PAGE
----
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Rocket Simulation Activity -- Exploring Quadratic Functions

Published on 11/04/2008

Activity Overview

Students will model projectile motion in both function and parametric graphing. This was designed as an in-class modeling activity to be used prior to actually launching air-powered projectile rockets.
A set of data is given in a spreadsheet and students create model functions using a variety of methods: vertex form (then using grab and move to fit the curve to the data points), standard form (using matrices), and quadratic regression.

Before the Activity

This investigation usually follows the study of quadratic functions. The quadratic function is characterized by a parabolic curve, by viewing the scatter plot, we can see it will open downward. The data represents a rocket path, height per unit of time; the symmetry of the curve is obvious. The vertex will represent the height the rocket attained in t seconds. The activity includes parametric graphing, as previously pointed out. The teacher will determine the appropriateness of this activity for classes he/she instructs.
The teacher should review the various forms of a quadratic function and also methods used to create the model function in the different forms. The teacher should also review parametric graphing and any formulas that are necessary for the students to complete this activity successfully.

During the Activity

This activity is designed to be student-centered. The teacher may act as a facilitator while students work independently or cooperatively. The teacher will inform students in which manner they are to work.
The ready-to-use worksheet will provide a written assignment which can be used for daily credit points.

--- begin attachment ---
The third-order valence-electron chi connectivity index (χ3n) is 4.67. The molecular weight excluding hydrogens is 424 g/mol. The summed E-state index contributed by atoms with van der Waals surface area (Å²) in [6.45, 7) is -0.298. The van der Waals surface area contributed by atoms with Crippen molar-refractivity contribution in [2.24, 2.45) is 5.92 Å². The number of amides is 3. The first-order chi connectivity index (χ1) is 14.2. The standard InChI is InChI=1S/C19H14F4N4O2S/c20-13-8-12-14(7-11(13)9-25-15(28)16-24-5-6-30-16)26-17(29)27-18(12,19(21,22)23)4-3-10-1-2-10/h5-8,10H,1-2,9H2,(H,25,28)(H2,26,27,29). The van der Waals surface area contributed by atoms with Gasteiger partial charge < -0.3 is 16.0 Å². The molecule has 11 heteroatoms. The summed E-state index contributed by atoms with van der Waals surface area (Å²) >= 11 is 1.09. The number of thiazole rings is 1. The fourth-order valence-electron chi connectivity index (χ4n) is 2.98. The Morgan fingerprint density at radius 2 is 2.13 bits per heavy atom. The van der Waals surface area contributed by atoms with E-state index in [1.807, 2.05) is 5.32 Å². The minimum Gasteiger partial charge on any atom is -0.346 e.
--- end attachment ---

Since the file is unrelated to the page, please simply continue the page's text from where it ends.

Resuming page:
The file titled rocketsimSOL shows the expected results of working through the activity and the screenshots are included in the step-by-step instructions.

After the Activity

Possible Extensions:

  • Students may select quadratic problem examples from internet sites and bring them in and post them for other students to complete for extra credit/ present the problem to the class.
  • The actual launch of the air-powered projectile can take place outdoors, data collected and returned to the classroom. Students can complete the modeling activities on their collected data.
  • The marble launcher can be used in the classroom as an alternative method of collecting data.
  • The air-powered projectile used in the out door activity was purchased from Arbor Scientific.

  • The actual outdoor launch activity consisted of a vertical launch to determine initial velocity, horizontal launch at different angles, launching at angles with altimeter measurement to create right triangle trigonometry and a probability launch activity.